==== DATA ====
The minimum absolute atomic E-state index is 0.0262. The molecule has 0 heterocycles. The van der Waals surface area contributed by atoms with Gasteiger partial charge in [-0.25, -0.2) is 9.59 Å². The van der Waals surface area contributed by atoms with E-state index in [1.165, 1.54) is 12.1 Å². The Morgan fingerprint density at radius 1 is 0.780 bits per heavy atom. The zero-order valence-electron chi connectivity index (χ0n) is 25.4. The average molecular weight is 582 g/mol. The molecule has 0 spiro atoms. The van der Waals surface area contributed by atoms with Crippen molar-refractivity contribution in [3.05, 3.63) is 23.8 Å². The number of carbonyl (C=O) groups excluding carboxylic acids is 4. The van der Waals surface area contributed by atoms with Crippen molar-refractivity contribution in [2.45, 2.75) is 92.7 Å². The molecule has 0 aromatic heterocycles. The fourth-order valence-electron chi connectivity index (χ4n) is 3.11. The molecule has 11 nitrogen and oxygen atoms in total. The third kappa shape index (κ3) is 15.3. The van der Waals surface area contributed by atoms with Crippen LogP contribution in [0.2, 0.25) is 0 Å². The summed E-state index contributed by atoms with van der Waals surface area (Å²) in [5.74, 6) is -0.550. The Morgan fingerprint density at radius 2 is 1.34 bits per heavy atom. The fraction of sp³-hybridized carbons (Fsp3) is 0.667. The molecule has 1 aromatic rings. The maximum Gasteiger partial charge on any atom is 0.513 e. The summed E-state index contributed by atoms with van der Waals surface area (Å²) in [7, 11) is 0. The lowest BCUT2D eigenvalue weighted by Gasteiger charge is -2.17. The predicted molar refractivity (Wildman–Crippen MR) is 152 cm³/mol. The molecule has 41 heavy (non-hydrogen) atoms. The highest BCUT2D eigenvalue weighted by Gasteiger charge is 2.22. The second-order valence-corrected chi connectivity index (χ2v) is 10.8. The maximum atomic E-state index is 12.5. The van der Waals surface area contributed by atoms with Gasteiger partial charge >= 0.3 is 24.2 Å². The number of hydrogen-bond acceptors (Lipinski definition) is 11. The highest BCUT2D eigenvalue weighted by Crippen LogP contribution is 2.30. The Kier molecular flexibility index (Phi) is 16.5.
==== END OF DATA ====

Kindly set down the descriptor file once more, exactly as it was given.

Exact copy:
The minimum absolute atomic E-state index is 0.0262. The molecule has 0 heterocycles. The van der Waals surface area contributed by atoms with Gasteiger partial charge in [-0.25, -0.2) is 9.59 Å². The van der Waals surface area contributed by atoms with E-state index in [1.165, 1.54) is 12.1 Å². The Morgan fingerprint density at radius 1 is 0.780 bits per heavy atom. The zero-order valence-electron chi connectivity index (χ0n) is 25.4. The average molecular weight is 582 g/mol. The molecule has 0 spiro atoms. The van der Waals surface area contributed by atoms with Crippen molar-refractivity contribution in [3.05, 3.63) is 23.8 Å². The number of carbonyl (C=O) groups excluding carboxylic acids is 4. The van der Waals surface area contributed by atoms with Crippen molar-refractivity contribution in [2.45, 2.75) is 92.7 Å². The molecule has 0 aromatic heterocycles. The fourth-order valence-electron chi connectivity index (χ4n) is 3.11. The molecule has 11 nitrogen and oxygen atoms in total. The third kappa shape index (κ3) is 15.3. The van der Waals surface area contributed by atoms with Crippen LogP contribution in [0.2, 0.25) is 0 Å². The summed E-state index contributed by atoms with van der Waals surface area (Å²) in [5.74, 6) is -0.550. The Morgan fingerprint density at radius 2 is 1.34 bits per heavy atom. The fraction of sp³-hybridized carbons (Fsp3) is 0.667. The molecule has 1 aromatic rings. The maximum Gasteiger partial charge on any atom is 0.513 e. The summed E-state index contributed by atoms with van der Waals surface area (Å²) in [7, 11) is 0. The lowest BCUT2D eigenvalue weighted by Gasteiger charge is -2.17. The predicted molar refractivity (Wildman–Crippen MR) is 152 cm³/mol. The molecule has 41 heavy (non-hydrogen) atoms. The highest BCUT2D eigenvalue weighted by Gasteiger charge is 2.22. The second-order valence-corrected chi connectivity index (χ2v) is 10.8. The maximum atomic E-state index is 12.5. The van der Waals surface area contributed by atoms with Gasteiger partial charge >= 0.3 is 24.2 Å². The number of hydrogen-bond acceptors (Lipinski definition) is 11. The highest BCUT2D eigenvalue weighted by Crippen LogP contribution is 2.30. The Kier molecular flexibility index (Phi) is 16.5.